As DC says: 'It is not a point about “how you know the moral law.” It’s a point about “why does the moral law exist.” ’

I thought I’d addressed that, but let me try again.

As I said above, it’s a good idea to find out what people believe, agree on definitions, find some common ground and move on from there. But we hit a problem immediately when we try to define good. Because it is being used in different ways in the conversation and I don’t think that’s made clear. ‘Good’ is generally being used in the meaning of ‘morally good’. Whereas when I used the word I meant ‘desired’ with no moral implications.

So having something to eat when you’re hungry is good. Not being in pain is good. And I would have thought that these are axiomatic statements. Including the one when I said that existence is obviously good compared to non existence. I really didn’t expect some push back on that. That was the common ground I was looking for. I wasn’t making a moral claim at all. I was simply stating that if you had the choice you’d prefer to stay alive rather than die (excluding extreme examples which would likely prove the rule in any case).

That said, here’s a tautology for you. How we have reached this point is by actions taken that have enabled us to survive. If we all hunted lions by hand or ate rotten fruit or had sex with close relatives then we wouldn’t be here. They are actions that would likely result in our extinction. So we can class those as undesirable. That is, not good. And we can class actions that enabled us to survive as desireable. Or good. But still with no indication that the acts are moral or not.

And the instincts that we evolved - to not eat rotten fruit and to not procreate with close family members etc were happenstance. Purely a roll of the genetic dice. Those that ate the fruit or had sex with kin were gradually removed from the gene pool. Leaving those that had instincts for actions that had a desirable result. In other words, were good. And they became, by the process of natural selection, fixed in the population.

Now I’m going to call these characteristics instinctive. Evolved characteristics. And others might call them truths that God has written on our hearts. Maybe as our conscience. But we now all call them good, both from a desirable aspect and from a moral perspective. Because hey, everything we class as morally good is actually good for us (well, we’d have some arguments about some details).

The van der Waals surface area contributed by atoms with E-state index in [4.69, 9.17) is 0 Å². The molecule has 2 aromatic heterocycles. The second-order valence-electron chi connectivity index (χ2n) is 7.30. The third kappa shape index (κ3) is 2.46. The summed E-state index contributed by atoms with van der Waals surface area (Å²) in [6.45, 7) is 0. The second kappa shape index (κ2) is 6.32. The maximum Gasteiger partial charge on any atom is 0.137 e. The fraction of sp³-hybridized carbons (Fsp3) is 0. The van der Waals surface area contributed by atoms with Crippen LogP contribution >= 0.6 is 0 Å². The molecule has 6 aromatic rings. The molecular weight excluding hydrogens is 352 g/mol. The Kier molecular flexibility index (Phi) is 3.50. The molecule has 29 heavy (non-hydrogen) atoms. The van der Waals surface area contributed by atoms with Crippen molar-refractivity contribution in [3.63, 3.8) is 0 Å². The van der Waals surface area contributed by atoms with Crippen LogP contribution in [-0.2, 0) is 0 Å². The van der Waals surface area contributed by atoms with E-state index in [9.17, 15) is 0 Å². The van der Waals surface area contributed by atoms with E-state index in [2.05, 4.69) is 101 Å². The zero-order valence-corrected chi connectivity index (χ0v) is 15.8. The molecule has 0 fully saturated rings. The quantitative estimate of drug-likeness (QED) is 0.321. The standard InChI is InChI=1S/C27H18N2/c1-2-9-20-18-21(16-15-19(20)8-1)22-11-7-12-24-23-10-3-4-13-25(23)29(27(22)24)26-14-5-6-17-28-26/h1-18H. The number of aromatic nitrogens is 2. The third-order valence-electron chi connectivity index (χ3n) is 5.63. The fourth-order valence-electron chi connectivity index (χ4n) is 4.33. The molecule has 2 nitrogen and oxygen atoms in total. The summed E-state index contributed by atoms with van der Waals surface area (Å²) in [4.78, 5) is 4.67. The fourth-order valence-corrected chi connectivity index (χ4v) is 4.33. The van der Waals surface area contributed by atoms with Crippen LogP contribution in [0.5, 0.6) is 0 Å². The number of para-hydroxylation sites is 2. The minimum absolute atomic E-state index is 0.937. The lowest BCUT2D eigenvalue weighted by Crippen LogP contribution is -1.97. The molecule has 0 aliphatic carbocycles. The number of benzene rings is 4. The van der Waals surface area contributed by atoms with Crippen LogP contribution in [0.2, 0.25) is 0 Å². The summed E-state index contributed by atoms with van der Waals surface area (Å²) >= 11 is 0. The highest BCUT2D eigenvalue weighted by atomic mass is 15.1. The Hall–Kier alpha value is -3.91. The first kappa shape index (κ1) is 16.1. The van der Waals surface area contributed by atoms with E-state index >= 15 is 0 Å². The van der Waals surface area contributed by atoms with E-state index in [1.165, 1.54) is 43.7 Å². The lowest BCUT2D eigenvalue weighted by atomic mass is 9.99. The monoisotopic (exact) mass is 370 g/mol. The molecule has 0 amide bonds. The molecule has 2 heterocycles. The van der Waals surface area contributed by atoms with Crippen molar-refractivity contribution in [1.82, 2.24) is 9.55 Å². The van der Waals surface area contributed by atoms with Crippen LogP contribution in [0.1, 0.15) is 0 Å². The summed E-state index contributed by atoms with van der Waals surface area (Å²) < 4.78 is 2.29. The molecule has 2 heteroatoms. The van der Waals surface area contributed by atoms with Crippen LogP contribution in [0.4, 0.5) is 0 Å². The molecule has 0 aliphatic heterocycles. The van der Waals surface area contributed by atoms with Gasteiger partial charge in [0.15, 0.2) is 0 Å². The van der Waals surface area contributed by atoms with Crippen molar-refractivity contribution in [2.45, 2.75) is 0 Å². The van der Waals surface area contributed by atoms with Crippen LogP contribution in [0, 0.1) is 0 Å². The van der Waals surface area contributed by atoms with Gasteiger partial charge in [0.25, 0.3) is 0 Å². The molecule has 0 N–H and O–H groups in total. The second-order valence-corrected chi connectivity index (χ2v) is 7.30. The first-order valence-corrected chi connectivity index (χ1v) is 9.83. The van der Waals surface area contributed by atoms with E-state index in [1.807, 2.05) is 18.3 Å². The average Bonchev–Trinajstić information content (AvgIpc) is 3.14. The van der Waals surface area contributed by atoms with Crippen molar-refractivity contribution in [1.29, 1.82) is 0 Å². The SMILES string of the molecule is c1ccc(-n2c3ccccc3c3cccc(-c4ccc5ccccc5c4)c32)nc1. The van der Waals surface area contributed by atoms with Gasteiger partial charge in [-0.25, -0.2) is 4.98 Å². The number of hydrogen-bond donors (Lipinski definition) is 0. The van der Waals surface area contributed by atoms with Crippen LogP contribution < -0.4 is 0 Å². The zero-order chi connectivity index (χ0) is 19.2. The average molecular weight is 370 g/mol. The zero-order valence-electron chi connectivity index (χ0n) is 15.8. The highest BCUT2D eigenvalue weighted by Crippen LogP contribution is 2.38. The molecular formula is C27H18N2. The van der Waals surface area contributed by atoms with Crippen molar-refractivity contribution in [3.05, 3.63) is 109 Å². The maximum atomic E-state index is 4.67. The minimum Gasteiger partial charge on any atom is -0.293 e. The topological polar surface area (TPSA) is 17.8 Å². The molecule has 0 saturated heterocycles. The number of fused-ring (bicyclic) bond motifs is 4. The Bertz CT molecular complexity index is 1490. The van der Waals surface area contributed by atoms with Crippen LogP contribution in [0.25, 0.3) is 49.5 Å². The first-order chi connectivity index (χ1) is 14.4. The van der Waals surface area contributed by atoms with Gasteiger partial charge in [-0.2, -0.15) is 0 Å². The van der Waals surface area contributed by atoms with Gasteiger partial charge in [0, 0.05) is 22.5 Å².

So we don’t do things because they are morally good in some platonic way. That is, because actions are good in themselves. We do these things because they are good in the sense that they allowed us to survive - a preferable outcome to not surviving. And have then classed them as good from a moral perspective.

To give an example of how this might have worked in a different way, if our genetic make-up was such that it was evolutionary beneficial to mate with close relatives, then that would be good - as in an action with a preferable outcome. And all those that didn’t follow this instinct would be removed from the gene pool and the instinct would become fixed in the population. And incest would be morally acceptable.

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That can only be used to justify self-existence.

I’m not making a moral claim or justifying anything at all. Only pointing out the fact that everyone would agree that existence is preferable to non-existence. And going back to my previous post, that’s an inbuilt instinct. You are free to remain in the burning building or stand your ground when a lion charges. But you won’t.

There is no moral aspect involved when I say that wanting to survive is good. I simply mean that it is preferrable to the alternative. No more. No less.